uons are unstable subatomic particles that decay to electrons with a mean lifetime of 2.2 microseconds. They are produced when cosmic rays bombard the upper atmosphere about 12.3km above the earth's surface, and they travel very close to the speed of light. It is known that these muons reach the ground. From the point of view of the muon, it still lives for only 2.2 microseconds, so how does it make it to the ground? What is the thickness of the 12.3 km of atmosphere through which the muon must travel, as measured by the muon? Assume speed of muon is .999c
time dilation, length contraction
The Attempt at a Solution
I am not so much asking for a solution as I am asking why what I have done is wrong.
The scenario is that the muon is flying towards earth at a really high speed, and we are given its lifetime in respect to the muon's frame of reference.
So to me it makes sense to think of the following: That the muon is at rest and that the atmosphere and the earth are moving with the same speed towards the muon that the muon was moving towards the earth in the previous frame of reference.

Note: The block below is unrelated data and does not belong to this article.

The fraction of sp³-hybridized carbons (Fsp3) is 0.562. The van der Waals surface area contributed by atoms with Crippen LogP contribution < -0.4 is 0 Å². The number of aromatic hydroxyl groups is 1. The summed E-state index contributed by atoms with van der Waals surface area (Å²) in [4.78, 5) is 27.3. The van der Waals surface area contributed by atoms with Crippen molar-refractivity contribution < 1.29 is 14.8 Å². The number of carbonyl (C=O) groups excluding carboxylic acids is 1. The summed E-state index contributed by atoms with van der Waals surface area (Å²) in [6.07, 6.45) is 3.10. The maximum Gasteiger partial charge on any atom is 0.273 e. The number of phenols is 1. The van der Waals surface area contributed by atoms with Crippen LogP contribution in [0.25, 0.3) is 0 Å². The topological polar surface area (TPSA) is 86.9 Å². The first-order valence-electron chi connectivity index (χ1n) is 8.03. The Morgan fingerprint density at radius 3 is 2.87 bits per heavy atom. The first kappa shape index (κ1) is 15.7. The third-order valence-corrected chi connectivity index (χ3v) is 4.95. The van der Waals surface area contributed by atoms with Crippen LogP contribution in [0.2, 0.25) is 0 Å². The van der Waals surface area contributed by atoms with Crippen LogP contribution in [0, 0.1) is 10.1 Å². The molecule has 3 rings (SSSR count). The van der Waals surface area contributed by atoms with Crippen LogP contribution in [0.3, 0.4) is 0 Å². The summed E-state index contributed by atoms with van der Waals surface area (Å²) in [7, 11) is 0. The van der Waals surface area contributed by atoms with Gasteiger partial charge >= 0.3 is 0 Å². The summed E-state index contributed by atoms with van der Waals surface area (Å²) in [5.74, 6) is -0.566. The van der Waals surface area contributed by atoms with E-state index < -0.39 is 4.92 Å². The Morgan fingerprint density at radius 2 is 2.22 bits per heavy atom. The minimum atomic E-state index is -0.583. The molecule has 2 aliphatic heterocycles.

By doing this and assuming that the muon does actually hit the earth, it follows logically (in my head) that because we have the velocity of the earth in respect to the muon's reference frame, and that we have the lifetime of the muon in respect to the muon's reference frame, that we can solve for the height of the atmosphere in respect to the muon's reference frame.
d=660m = 0.66km
Please, if you can, point out the error in what I've done or tell me if you agree with my result.